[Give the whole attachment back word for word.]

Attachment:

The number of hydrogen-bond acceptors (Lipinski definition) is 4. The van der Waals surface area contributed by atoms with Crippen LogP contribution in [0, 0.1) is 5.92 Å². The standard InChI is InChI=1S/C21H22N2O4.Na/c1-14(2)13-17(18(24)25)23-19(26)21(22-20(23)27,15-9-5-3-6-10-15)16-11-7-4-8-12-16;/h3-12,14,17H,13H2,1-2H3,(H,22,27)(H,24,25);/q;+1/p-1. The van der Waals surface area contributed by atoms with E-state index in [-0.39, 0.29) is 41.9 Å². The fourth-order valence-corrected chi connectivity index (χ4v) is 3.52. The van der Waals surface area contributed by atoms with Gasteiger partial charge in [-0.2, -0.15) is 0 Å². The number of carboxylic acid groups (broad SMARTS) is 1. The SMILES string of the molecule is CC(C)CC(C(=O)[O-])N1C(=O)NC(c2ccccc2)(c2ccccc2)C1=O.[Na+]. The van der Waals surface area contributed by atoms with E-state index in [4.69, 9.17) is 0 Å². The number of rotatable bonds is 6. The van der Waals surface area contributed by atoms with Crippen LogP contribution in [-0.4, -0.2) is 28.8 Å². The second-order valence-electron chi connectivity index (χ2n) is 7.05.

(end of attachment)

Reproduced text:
The number of hydrogen-bond acceptors (Lipinski definition) is 4. The van der Waals surface area contributed by atoms with Crippen LogP contribution in [0, 0.1) is 5.92 Å². The standard InChI is InChI=1S/C21H22N2O4.Na/c1-14(2)13-17(18(24)25)23-19(26)21(22-20(23)27,15-9-5-3-6-10-15)16-11-7-4-8-12-16;/h3-12,14,17H,13H2,1-2H3,(H,22,27)(H,24,25);/q;+1/p-1. The van der Waals surface area contributed by atoms with E-state index in [-0.39, 0.29) is 41.9 Å². The fourth-order valence-corrected chi connectivity index (χ4v) is 3.52. The van der Waals surface area contributed by atoms with Gasteiger partial charge in [-0.2, -0.15) is 0 Å². The number of carboxylic acid groups (broad SMARTS) is 1. The SMILES string of the molecule is CC(C)CC(C(=O)[O-])N1C(=O)NC(c2ccccc2)(c2ccccc2)C1=O.[Na+]. The van der Waals surface area contributed by atoms with E-state index in [4.69, 9.17) is 0 Å². The number of rotatable bonds is 6. The van der Waals surface area contributed by atoms with Crippen LogP contribution in [-0.4, -0.2) is 28.8 Å². The second-order valence-electron chi connectivity index (χ2n) is 7.05.